My advice would be just to think of the notes you play every once in a while,
stop at one point and ask yourself which note is that you're playing.
Dots are also good and very useful, use them. smile.gif

edit: and learn scales in theory if you can, learn notes for every scale,
knowing name for each degree in every scale will surely help as well. smile.gif

This post has been edited by Muris Varajic: Oct 15 2009, 01:09 AM


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Ramiro Delforte
post Oct 15 2009, 01:15 AM
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Regarding this topic I've made a few lessons that I think they'll help you to achieve this goal

http://www.guitarmasterclass.net/ls/recogn...ons_101_part_1/

http://www.guitarmasterclass.net/ls/recogn...ons_101_part_2/

I hope you find them useful! smile.gif


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-Zion-
post Oct 15 2009, 08:47 AM
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QUOTE (Muris Varajic @ Oct 15 2009, 02:04 AM) *
I can name you any note on the fretboard in one sec as you asked
BUT that doesn't have much to do with improvising after all. smile.gif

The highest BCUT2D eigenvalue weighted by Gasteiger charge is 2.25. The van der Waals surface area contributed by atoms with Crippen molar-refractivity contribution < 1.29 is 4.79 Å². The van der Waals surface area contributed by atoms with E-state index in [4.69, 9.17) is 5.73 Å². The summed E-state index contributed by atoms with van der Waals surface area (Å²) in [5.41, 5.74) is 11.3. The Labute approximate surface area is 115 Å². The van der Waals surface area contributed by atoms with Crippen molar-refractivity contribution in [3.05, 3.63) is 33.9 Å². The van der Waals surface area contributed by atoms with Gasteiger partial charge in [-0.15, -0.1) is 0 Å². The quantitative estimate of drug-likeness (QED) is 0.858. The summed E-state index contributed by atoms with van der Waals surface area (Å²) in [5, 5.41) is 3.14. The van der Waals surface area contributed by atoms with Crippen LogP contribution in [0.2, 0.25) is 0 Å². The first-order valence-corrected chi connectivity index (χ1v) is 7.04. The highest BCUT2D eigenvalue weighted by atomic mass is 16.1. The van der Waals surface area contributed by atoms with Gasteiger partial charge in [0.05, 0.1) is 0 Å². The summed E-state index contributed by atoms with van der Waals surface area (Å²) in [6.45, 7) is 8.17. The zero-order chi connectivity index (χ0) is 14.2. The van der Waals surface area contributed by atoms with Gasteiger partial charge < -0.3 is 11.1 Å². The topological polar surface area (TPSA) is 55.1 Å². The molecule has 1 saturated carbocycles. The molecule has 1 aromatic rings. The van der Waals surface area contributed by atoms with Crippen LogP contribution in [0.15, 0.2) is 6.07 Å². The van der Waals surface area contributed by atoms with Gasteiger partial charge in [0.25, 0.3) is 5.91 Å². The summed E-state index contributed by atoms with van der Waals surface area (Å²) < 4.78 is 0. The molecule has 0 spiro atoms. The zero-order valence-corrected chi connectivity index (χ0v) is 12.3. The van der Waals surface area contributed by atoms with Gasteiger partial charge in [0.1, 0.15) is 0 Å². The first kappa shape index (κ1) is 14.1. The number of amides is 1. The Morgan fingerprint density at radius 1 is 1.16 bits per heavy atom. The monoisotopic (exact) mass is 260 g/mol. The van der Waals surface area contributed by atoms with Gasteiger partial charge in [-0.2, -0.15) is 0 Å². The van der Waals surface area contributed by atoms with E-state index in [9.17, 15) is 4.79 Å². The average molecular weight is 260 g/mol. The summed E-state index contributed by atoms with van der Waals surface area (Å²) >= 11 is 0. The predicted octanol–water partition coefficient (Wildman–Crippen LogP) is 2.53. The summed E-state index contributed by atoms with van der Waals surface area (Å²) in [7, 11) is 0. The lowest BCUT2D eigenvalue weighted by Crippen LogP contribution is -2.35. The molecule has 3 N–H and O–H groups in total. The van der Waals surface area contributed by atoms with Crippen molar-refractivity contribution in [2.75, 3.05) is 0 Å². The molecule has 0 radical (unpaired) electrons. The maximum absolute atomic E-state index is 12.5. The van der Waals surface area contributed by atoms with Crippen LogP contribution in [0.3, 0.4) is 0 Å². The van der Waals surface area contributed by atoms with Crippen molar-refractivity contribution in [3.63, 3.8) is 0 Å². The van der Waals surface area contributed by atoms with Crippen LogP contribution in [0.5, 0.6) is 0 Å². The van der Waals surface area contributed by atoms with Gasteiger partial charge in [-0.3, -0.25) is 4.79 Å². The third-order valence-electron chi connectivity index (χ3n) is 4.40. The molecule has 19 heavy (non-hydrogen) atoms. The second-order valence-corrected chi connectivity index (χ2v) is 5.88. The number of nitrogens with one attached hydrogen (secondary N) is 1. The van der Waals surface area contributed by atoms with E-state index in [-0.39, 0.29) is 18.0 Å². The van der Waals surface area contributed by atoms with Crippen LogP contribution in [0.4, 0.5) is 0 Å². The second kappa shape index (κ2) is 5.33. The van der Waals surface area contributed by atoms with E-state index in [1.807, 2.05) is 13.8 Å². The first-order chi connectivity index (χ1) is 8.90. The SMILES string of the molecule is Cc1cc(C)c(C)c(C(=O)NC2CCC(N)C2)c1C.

It's good for navigation ofc like when you jump from one position to another
but after that we pretty much use familiar fingerings
we learned by playing scales over and over and over,
simple cause we can't process name of each note in real time as we play, play a bit faster.

My advice would be just to think of the notes you play every once in a while,
stop at one point and ask yourself which note is that you're playing.
Dots are also good and very useful, use them. smile.gif

edit: and learn scales in theory if you can, learn notes for every scale,
knowing name for each degree in every scale will surely help as well. smile.gif


wow.. thats really interesting actually..
i always thought that knowing the notes by heart, would make me a much more awesome guitar player and improviser, but now you are telling me that this aint truly the case.. it will make it easier to "jump around", but you rely on scale shapes..